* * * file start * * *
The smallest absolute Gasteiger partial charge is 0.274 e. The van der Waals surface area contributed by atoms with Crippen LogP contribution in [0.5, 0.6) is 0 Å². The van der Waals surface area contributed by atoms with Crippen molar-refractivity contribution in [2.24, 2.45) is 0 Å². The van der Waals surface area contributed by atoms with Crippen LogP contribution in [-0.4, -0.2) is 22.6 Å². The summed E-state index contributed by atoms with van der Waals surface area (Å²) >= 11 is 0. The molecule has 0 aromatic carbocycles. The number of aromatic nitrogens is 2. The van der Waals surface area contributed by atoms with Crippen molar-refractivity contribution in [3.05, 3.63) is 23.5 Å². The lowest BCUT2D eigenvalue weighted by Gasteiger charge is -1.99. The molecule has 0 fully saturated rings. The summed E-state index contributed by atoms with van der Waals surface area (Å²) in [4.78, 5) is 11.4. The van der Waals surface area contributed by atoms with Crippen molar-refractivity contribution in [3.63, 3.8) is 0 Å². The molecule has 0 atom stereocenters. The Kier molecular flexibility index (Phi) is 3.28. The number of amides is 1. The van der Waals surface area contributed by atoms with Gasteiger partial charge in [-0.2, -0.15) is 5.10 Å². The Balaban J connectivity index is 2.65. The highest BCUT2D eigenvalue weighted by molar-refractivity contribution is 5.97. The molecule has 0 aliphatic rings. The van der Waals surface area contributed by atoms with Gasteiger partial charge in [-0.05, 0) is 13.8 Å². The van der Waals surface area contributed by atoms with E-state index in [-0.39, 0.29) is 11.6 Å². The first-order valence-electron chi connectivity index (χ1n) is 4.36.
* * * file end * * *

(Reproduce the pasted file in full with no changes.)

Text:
The smallest absolute Gasteiger partial charge is 0.274 e. The van der Waals surface area contributed by atoms with Crippen LogP contribution in [0.5, 0.6) is 0 Å². The van der Waals surface area contributed by atoms with Crippen molar-refractivity contribution in [2.24, 2.45) is 0 Å². The van der Waals surface area contributed by atoms with Crippen LogP contribution in [-0.4, -0.2) is 22.6 Å². The summed E-state index contributed by atoms with van der Waals surface area (Å²) >= 11 is 0. The molecule has 0 aromatic carbocycles. The number of aromatic nitrogens is 2. The van der Waals surface area contributed by atoms with Crippen molar-refractivity contribution in [3.05, 3.63) is 23.5 Å². The lowest BCUT2D eigenvalue weighted by Gasteiger charge is -1.99. The molecule has 0 fully saturated rings. The summed E-state index contributed by atoms with van der Waals surface area (Å²) in [4.78, 5) is 11.4. The van der Waals surface area contributed by atoms with Crippen molar-refractivity contribution in [3.63, 3.8) is 0 Å². The molecule has 0 atom stereocenters. The Kier molecular flexibility index (Phi) is 3.28. The number of amides is 1. The van der Waals surface area contributed by atoms with Gasteiger partial charge in [-0.2, -0.15) is 5.10 Å². The Balaban J connectivity index is 2.65. The highest BCUT2D eigenvalue weighted by molar-refractivity contribution is 5.97. The molecule has 0 aliphatic rings. The van der Waals surface area contributed by atoms with Gasteiger partial charge in [-0.05, 0) is 13.8 Å². The van der Waals surface area contributed by atoms with E-state index in [-0.39, 0.29) is 11.6 Å². The first-order valence-electron chi connectivity index (χ1n) is 4.36.